Top products from r/whatsthisbird

We found 31 product mentions on r/whatsthisbird. We ranked the 38 resulting products by number of redditors who mentioned them. Here are the top 20.

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Top comments that mention products on r/whatsthisbird:

u/Varanus-komodoensis · 1 pointr/whatsthisbird

I like Sibley a lot, too, but I also have a soft spot for the Stokes guides because they have photos and not illustrations, and I always found the photos easier to use to ID.

The Merlin app is great. I also like the Audubon Bird app, because it has a great search feature where you can put in the location, colors, size, etc of a bird you don't know and it will come up with a list of things it could be.

For raptors, I LOVE the Crossley ID Guide because it has dozens of photos of each raptor from different angles and distances, both in flight and sitting. It's perfect for a beginner at raptor ID.

u/TinyLongwing · 45 pointsr/whatsthisbird

They're extremely different! For starters, a Red-tailed Hawk is a buteo. Big rounded head, broad shoulders, medium-length tail, thick legs and big feet. Merlins are falcons so they're long and slender with long tails, and thin but very long toes.

Additionally, the coloration on these two birds is totally different. Red-tailed Hawks are super variable, admittedly, but they never have this gray tone to the back - rather, various shades of brown and sometimes slightly gold, with white-mottled scapulars. Most Redtails will also have an apparent belly band pattern - clear whitish breast, dark feathers across the lower belly, and then whitish or very slightly streaked leg feathers.

I'd recommend familiarizing yourself first with the general shape differences between buteos, accipiters, and falcons, as well as a handful of oddities like harriers, kites, and osprey. Eagles are kind of their own set of weird things but if you can figure out the first three on sight then you can look closer when something doesn't fit one of those. And when it does, you can then narrow down into which buteo, accipiter, or falcon you have based on finer plumage and habitat details.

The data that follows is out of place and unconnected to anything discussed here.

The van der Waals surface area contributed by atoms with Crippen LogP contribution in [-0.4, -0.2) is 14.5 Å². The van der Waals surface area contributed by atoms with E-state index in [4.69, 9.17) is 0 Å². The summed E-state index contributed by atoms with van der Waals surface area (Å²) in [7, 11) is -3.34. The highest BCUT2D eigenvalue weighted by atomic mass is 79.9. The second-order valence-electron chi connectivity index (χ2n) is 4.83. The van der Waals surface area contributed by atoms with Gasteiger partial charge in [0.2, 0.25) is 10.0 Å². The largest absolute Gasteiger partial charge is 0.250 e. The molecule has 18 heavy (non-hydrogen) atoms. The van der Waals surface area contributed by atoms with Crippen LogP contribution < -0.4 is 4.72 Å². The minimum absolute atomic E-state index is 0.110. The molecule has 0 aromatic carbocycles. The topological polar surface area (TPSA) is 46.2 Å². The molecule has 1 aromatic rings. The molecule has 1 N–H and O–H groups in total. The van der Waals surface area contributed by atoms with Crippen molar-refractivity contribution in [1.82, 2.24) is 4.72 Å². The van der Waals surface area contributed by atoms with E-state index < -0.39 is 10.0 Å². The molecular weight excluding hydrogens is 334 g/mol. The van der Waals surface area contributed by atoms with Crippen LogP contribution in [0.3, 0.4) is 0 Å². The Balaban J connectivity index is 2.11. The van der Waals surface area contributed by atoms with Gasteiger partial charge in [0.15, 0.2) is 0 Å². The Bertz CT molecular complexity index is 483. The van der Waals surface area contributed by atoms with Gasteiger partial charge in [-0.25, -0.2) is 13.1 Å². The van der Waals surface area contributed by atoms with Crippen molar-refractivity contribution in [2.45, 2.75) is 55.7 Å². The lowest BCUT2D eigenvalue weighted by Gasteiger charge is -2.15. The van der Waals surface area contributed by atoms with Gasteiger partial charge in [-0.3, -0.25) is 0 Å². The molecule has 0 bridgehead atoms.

A really good book to check out, if you're interested in raptor ID, is Hawks in Flight. It's a perfect primer to figuring these guys out.

u/kiwikiu · 4 pointsr/whatsthisbird

well those two things are pretty much what I used 😅

I busted out this 750 page monstrosity, found a decent match, and then compared it to sightings on eBird for Pichincha Province, where Mindo is. Luckily Mindo (and Ecuador in general) is pretty well covered by eBird, and Buff-tailed Coronet is pretty common in the area.

u/p4rus · 3 pointsr/whatsthisbird

Hmm. If you're looking to get into birds there are loads of good websites, but personally I'd recommend picking up the Collins guide (the standard and best) and a pair of reasonable 8 32 or 8 40 bins over any websites. There's no substitute for experience either, so get outside and find some birds. If you don't know what they are, then ask questions. There are no stupid questions. When trying to make an ID, assume everything you've seen is common and check what time of year it's found in the UK - loads of people forget to do that when starting out. And so long as you're enjoying yourself, you're doing it right.

That said, is useful, if a bit irritating. There are subforums for almost everything and everywhere, and while it's global it's pretty UK-centric. Xeno-Canto has an enormous archive of calls/vocalisations, as does youtube. Twitter has a boat-load of helpful and skilled people on it. Rare Bird Alert (and similar companies) for if you get interested in chasing the rarities. There are loads of local groups/forums/yahoo or google email groups/etc for the UK too - here are two such pages for Manchester, for example. And then there are countless hundreds of blogs and personal sites for specific locations, reserves, people, etc. The RSPB's site isn't hugely useful, imo. It'll show their reserves and so on (as will the sites for the various Wildlife Trusts) but they do have a basic bird guide and an ID tool. It's not nearly as good as a book on the subject but isn't a bad thing to play with and will give you (mostly) realistic and likely suggestions.